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I'm starting out creating a wireshark dissector (in lua) for my game-in-development's multiplayer protocol to help with debugging, and have so far been dissapointed by the lack of good documentation on the subject. This protocol runs on top of TCP because I can't be bothered to implement a real solution, and TCP is good enough for me. I've found dissector.lua, which seems to be a very valuable resource, but this leaves me wondering:

  • How often is this dissector function called?
  • How full is the buffer when it's called?
  • How can I let the buffer fill up a bit more, if it's running low?
  • How can I use TCP reconstruction with my dissector? There is a stunning lack of documentation on this subject specifically

I'd love to have my dissector be a loop running in a coroutine that can call something like "stream.read(16)" to read 16 bits and that would do a coroutine.yield until I receive more data, and then once I get all my data I can just post some of it to the network dump file like so:

while(true) do
  stream.read(32)
  --construct tree from data
  dump.put(tree)
end

Unfortunately, I don't believe that Wireshark works like this.

asked 08 Jan '15, 23:25

Xenotoad's gravatar image

Xenotoad
21114
accept rate: 0%


How often is this dissector function called?

Potentially multiple times:

  1. For both Wireshark and tshark: it's called once for every packet when the capture file is loaded or the packet is captured live.
  2. For Wireshark: I believe it's called a second time for when the GUI packet list gets drawn.
  3. In Wireshark: it's called again whenever the user selects the packet in the GUI packet list window pane.
  4. In Wireshark: it's called again once per packet whenever the user applies a new display filter, or for certain statistics/graphs or preference changes, decode-as being chosen, etc.
  5. In tshark: it's called once per packet a second time if the user used the '-2' command line switch, or used the '-Y' display filter command line option.

How full is the buffer when it's called?

The Tvb contains the contents of the captured packet/frame, starting at wherever the previous layer's dissector finished. So if your dissector is registered into the TCP dissectors table, then your dissector will be given a Tvb buffer of the TCP segment's payload (i.e., not including IP/TCP headers) for that one packet/frame. So it may contain only a portion of your application's message, or it may contain multiple of your application's messages, or it may contain exactly one full message.

How can I let the buffer fill up a bit more, if it's running low? How can I use TCP reconstruction with my dissector? There is a stunning lack of documentation on this subject specifically

See the "TCP reassembly" section of http://wiki.wireshark.org/Lua/Dissectors. There is indeed a lack of documentation for TCP-based dissection, but if you ask your questions here (in new topics, not in this topic), then we can use that to help build some documentation for the wiki.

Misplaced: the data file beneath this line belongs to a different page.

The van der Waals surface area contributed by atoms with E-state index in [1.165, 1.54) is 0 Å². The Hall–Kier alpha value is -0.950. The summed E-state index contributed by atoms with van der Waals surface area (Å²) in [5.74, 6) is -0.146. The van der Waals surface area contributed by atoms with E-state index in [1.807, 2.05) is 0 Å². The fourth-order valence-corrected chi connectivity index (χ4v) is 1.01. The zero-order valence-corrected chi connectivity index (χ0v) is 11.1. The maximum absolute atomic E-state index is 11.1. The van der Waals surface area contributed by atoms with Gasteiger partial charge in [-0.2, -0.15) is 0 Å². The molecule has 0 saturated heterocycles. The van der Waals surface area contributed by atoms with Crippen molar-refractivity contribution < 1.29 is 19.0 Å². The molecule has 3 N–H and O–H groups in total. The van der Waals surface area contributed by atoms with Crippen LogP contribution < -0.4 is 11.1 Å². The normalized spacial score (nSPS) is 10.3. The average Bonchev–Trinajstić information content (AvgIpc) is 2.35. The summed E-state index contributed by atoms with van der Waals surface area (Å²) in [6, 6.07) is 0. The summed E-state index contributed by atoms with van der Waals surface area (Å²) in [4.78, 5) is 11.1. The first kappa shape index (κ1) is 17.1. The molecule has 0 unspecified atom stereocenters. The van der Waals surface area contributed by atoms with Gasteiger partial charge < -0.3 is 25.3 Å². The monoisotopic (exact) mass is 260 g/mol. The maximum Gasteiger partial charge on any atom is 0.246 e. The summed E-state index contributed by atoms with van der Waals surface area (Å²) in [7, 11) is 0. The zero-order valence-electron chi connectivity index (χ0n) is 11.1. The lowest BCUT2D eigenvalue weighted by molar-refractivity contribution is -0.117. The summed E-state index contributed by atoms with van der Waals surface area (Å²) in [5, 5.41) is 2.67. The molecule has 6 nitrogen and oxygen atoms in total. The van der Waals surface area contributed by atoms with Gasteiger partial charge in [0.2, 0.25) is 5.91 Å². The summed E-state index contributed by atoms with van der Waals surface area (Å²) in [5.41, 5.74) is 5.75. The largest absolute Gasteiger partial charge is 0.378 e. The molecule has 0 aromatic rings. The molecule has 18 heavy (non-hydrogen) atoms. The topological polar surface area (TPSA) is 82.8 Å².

Unfortunately, I don't believe that Wireshark works like this.

Right - a Lua plugin doesn't "drive" Wireshark... Wireshark controls everything and just invokes Lua callbacks. There is an open bug in this area (bug 9851), and when that gets addressed there may be something to make TCP dissection easier, but only if your protocol has a length field somewhere early in its message format. If, on the other hand, your protocol is more like HTTP where you don't know the length of the message until you're done with it, then the DESEGMENT_ONE_MORE_SEGMENT method is the only one. Does your protocol have a length field?

permanent link

answered 09 Jan '15, 09:34

Hadriel's gravatar image

Hadriel
2.7k2939
accept rate: 18%

edited 09 Jan '15, 09:36

I can read the first few bytes of the message to calculate the total length of the message. Thanks for the great answer, it's pretty close to what I was looking for!

(09 Jan '15, 15:22) Xenotoad

If I return DESEGMENT_ONE_MORE_SEGMENT, will the next call's tvb argument still contain the data from the last call?

Example:

Call #1 Buffer: {0, 0, 5, 6, 7} --Returns DESEGMENT_ONE_MORE_SEGMENT

Will Call #2's buffer be {0, 0, 5, 6, 7, 3 , 5} or {3, 5}?

(09 Jan '15, 15:37) Xenotoad

I believe it depends on what you set pinfo.desegment_offset to: if you leave it at 0, and set pinfo.desegment_len to DESEGMENT_ONE_MORE_SEGMENT, then yes you'll get all the previous Tvb bytes as well as the new ones on the next call to dissect() - i.e., you'll get {0, 0, 5, 6, 7, 3, 5}. If you set pinfo.desegment_offset to 1, then you'll get {0, 5, 6, 7, 3, 5}, and so on.

(09 Jan '15, 16:33) Hadriel
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question asked: 08 Jan '15, 23:25

question was seen: 3,448 times

last updated: 09 Jan '15, 16:33

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